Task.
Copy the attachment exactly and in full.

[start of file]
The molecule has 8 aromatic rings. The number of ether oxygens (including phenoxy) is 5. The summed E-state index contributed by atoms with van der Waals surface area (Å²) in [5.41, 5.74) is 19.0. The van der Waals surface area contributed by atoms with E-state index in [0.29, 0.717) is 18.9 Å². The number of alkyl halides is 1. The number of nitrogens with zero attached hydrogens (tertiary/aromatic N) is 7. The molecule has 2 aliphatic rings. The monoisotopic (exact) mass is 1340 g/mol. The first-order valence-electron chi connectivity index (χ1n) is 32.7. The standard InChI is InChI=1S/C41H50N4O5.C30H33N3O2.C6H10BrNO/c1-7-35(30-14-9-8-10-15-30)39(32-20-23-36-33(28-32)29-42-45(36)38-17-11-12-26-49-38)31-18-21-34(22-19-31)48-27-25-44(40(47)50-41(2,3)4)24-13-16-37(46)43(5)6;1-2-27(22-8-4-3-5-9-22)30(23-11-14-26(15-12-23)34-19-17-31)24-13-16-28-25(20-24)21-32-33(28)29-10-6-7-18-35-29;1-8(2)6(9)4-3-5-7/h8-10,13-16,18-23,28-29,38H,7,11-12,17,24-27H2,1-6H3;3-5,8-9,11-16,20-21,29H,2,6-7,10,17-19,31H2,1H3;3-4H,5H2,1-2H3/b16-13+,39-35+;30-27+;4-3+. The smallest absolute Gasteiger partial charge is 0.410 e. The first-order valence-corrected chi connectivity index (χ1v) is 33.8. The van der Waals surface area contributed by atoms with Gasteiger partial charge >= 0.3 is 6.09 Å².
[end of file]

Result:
The molecule has 8 aromatic rings. The number of ether oxygens (including phenoxy) is 5. The summed E-state index contributed by atoms with van der Waals surface area (Å²) in [5.41, 5.74) is 19.0. The van der Waals surface area contributed by atoms with E-state index in [0.29, 0.717) is 18.9 Å². The number of alkyl halides is 1. The number of nitrogens with zero attached hydrogens (tertiary/aromatic N) is 7. The molecule has 2 aliphatic rings. The monoisotopic (exact) mass is 1340 g/mol. The first-order valence-electron chi connectivity index (χ1n) is 32.7. The standard InChI is InChI=1S/C41H50N4O5.C30H33N3O2.C6H10BrNO/c1-7-35(30-14-9-8-10-15-30)39(32-20-23-36-33(28-32)29-42-45(36)38-17-11-12-26-49-38)31-18-21-34(22-19-31)48-27-25-44(40(47)50-41(2,3)4)24-13-16-37(46)43(5)6;1-2-27(22-8-4-3-5-9-22)30(23-11-14-26(15-12-23)34-19-17-31)24-13-16-28-25(20-24)21-32-33(28)29-10-6-7-18-35-29;1-8(2)6(9)4-3-5-7/h8-10,13-16,18-23,28-29,38H,7,11-12,17,24-27H2,1-6H3;3-5,8-9,11-16,20-21,29H,2,6-7,10,17-19,31H2,1H3;3-4H,5H2,1-2H3/b16-13+,39-35+;30-27+;4-3+. The smallest absolute Gasteiger partial charge is 0.410 e. The first-order valence-corrected chi connectivity index (χ1v) is 33.8. The van der Waals surface area contributed by atoms with Gasteiger partial charge >= 0.3 is 6.09 Å².